A district consumer commission has directed that a second-hand car buyer be provided with car papers along with its registration within 60 days or pay Rs6 lakh for the Rs7.70 paid by her. The commission, though ruled in the buyer's favour, directed only part amount stating that the buyer had shown carelessness and neglectful behaviour, there was lockdown and car was not used and she had agreed to Rs6 lakh in her negotiations with the seller. It did not give compensation citing part fault of the buyer but directed that Rs5,000 be given towards litigation costs.
The order dated April 20 was passed by Preeti Chamikutty and Shradha Jalnapurkar, members of the District Consumer Disputes Redressal Commission, Suburban. The order was given on a complaint by Malad resident Sanjana Casyab against Borivali-based Gravity Motors.
Casyab decided to buy a second-hand car and approached Gravity Motors in September 2019. Within a week she paid Rs7.40 lakh for the Maruti Ciaz Automatic ZXI car and Rs30,000 towards its registration. Gravity gave possession of the car to Casyab but did not provide the papers related to it. When she followed up several times, Gravity promised to give a Skoda car in return for the one given. When nothing came by, she demanded a refund. Gravity, however, offered to refund only Rs5.50 lakh initially which Casyab refused to accept.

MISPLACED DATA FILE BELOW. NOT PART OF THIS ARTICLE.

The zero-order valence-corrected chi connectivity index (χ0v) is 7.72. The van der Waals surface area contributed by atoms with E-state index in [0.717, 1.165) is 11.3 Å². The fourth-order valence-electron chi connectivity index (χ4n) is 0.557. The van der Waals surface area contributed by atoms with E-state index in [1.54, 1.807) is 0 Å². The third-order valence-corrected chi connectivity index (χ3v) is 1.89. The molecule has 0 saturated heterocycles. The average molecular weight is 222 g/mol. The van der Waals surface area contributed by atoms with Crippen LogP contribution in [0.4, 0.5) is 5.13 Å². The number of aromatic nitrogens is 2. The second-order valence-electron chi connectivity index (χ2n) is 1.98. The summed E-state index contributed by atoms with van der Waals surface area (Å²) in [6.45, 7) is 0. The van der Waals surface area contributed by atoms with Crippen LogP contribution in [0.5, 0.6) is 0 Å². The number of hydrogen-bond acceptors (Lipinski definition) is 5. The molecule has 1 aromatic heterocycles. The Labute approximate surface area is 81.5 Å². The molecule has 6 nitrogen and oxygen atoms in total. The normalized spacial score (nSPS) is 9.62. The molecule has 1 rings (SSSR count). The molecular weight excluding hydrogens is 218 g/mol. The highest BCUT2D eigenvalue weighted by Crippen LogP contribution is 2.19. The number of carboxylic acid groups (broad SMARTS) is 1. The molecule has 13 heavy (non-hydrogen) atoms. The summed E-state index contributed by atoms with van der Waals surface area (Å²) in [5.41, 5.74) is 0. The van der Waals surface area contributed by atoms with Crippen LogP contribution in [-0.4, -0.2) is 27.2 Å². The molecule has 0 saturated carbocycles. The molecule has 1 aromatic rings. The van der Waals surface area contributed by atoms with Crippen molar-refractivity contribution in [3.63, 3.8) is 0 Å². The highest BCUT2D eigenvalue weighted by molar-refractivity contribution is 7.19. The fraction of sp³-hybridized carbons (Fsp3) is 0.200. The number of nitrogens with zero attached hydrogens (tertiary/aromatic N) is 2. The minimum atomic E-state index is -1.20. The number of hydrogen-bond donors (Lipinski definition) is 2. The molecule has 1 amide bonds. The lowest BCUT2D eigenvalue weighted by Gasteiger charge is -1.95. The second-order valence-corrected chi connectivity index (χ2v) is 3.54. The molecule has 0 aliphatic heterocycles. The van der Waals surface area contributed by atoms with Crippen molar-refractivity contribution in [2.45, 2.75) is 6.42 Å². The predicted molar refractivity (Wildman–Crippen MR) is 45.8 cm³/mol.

For two years when nothing happened and Casyab could neither use the car properly or get insurance done for the car, she then filed a complaint with the consumer commission in 2022 as the car was still in the name of the original owner.
During the hearing, the commission observed that Gravity should have given away the car after doing all formalities. It also said that the buyer should have taken the car after checking all details prior to taking possession. It added that paying the money for the car, using it for two years without proper paper showed neglectful behaviour on the part of the buyer. There is proof of asking for car papers in writing from January 2021, which shows carelessness on the part of the buyer.
Keeping that in mind, the commission said, it was still the seller's duty to ensure that all things were in place before the car was given. While that was not done even when the buyer continued to seek the car papers, it showed that the car was not with the seller. From this, it seems that the seller tried to trap the buyer and indulged in deficiency in service and unfair trade practices. It then directed the compensation be paid.